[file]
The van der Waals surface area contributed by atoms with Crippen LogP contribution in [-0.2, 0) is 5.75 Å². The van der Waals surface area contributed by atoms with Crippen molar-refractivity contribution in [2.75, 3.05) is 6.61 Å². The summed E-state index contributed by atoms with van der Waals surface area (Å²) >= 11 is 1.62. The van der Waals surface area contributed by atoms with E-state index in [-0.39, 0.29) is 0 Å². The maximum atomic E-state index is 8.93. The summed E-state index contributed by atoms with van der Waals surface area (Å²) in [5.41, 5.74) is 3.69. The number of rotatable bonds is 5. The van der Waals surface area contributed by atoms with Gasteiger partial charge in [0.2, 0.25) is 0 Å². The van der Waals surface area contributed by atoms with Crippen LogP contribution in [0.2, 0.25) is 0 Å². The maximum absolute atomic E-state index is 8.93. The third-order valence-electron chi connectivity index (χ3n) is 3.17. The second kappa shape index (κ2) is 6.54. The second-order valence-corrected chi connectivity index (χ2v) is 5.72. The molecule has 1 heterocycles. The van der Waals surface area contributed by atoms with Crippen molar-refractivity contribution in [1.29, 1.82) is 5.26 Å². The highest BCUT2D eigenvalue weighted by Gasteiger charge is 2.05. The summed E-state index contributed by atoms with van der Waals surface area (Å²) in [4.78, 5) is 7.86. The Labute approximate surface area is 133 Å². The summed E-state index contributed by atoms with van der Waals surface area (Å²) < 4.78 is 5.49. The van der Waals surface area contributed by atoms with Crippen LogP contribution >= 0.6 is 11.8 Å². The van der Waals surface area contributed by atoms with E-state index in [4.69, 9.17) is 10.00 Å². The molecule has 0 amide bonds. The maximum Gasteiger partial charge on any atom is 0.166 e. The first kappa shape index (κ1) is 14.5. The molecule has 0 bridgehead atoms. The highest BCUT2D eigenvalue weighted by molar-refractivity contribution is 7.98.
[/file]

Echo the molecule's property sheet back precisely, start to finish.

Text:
The van der Waals surface area contributed by atoms with Crippen LogP contribution in [-0.2, 0) is 5.75 Å². The van der Waals surface area contributed by atoms with Crippen molar-refractivity contribution in [2.75, 3.05) is 6.61 Å². The summed E-state index contributed by atoms with van der Waals surface area (Å²) >= 11 is 1.62. The van der Waals surface area contributed by atoms with E-state index in [-0.39, 0.29) is 0 Å². The maximum atomic E-state index is 8.93. The summed E-state index contributed by atoms with van der Waals surface area (Å²) in [5.41, 5.74) is 3.69. The number of rotatable bonds is 5. The van der Waals surface area contributed by atoms with Gasteiger partial charge in [0.2, 0.25) is 0 Å². The van der Waals surface area contributed by atoms with Crippen LogP contribution in [0.2, 0.25) is 0 Å². The maximum absolute atomic E-state index is 8.93. The third-order valence-electron chi connectivity index (χ3n) is 3.17. The second kappa shape index (κ2) is 6.54. The second-order valence-corrected chi connectivity index (χ2v) is 5.72. The molecule has 1 heterocycles. The van der Waals surface area contributed by atoms with Crippen molar-refractivity contribution in [1.29, 1.82) is 5.26 Å². The highest BCUT2D eigenvalue weighted by Gasteiger charge is 2.05. The summed E-state index contributed by atoms with van der Waals surface area (Å²) in [4.78, 5) is 7.86. The Labute approximate surface area is 133 Å². The summed E-state index contributed by atoms with van der Waals surface area (Å²) < 4.78 is 5.49. The van der Waals surface area contributed by atoms with Crippen LogP contribution >= 0.6 is 11.8 Å². The van der Waals surface area contributed by atoms with E-state index in [4.69, 9.17) is 10.00 Å². The molecule has 0 amide bonds. The maximum Gasteiger partial charge on any atom is 0.166 e. The first kappa shape index (κ1) is 14.5. The molecule has 0 bridgehead atoms. The highest BCUT2D eigenvalue weighted by molar-refractivity contribution is 7.98.